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Where EAP Security Claims Fail



Katrin Hoeper, Lei Chen


The Extensible Authentication Protocol (EAP) is widely used as an authentication framework to control the access to wireless networks, e.g. in IEEE 802.11 and IEEE 802.16 networks. In this paper, we discuss limitations of EAP security and demonstrate how these limitations can be exploited to launch attacks on existing EAP methods. In particular, we present a series of attacks which cause some standard security claims, namely channel binding, protected ciphersuite negotiation and cryptobinding, to fail and compromise the key exchange, authentication and privacy of EAP communications. Next, we identify the special security challenges of EAP systems that may cause the considered security claims to fail.  EAP differs from other authentication frameworks as a two party protocol, like IKE and TLS, because it is conducted with three parties involved across two communication links with different media. Another security challenge of EAP is the negotiability of EAP methods, ciphersuites, and protocol versions. These challenges make it difficult to derive a trust model for EAP and to securely adopt existing protocols. Finally, we conclude with recommendations for more secure EAP implementations.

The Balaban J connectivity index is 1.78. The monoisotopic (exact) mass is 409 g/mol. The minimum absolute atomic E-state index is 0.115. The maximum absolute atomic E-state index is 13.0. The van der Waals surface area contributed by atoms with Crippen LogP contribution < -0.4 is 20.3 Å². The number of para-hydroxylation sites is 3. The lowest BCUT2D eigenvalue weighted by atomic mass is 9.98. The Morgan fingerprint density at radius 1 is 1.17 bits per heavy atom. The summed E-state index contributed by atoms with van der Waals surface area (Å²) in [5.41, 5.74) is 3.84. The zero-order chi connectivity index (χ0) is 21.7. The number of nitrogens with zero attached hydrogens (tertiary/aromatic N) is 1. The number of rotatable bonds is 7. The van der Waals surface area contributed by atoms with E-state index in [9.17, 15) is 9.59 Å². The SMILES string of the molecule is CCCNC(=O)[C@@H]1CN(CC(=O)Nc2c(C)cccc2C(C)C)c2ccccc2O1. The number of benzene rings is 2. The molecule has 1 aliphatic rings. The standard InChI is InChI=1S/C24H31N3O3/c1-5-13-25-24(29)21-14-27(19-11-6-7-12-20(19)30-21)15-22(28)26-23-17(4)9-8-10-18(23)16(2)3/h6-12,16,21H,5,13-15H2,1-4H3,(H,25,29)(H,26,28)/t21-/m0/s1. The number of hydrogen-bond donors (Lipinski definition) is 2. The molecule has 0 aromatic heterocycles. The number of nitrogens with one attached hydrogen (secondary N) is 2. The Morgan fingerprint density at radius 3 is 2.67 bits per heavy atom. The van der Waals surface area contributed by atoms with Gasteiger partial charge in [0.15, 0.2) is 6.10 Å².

Proceedings Title
Reliability, Security and Robustness (QShine 2007)
Conference Dates
August 14-17, 2007
Conference Location
Vancouver, CA
Conference Title
The Fourth International Conference on Heterogeneous Networking for Quality, Reliability, Security and Robustness (QShine 2007)


Extensible Authentication Protocol, Wireless Security


Hoeper, K. and Chen, L. (2007), Where EAP Security Claims Fail, Reliability, Security and Robustness (QShine 2007), Vancouver, CA (Accessed June 24, 2024)


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Created August 14, 2007, Updated January 27, 2020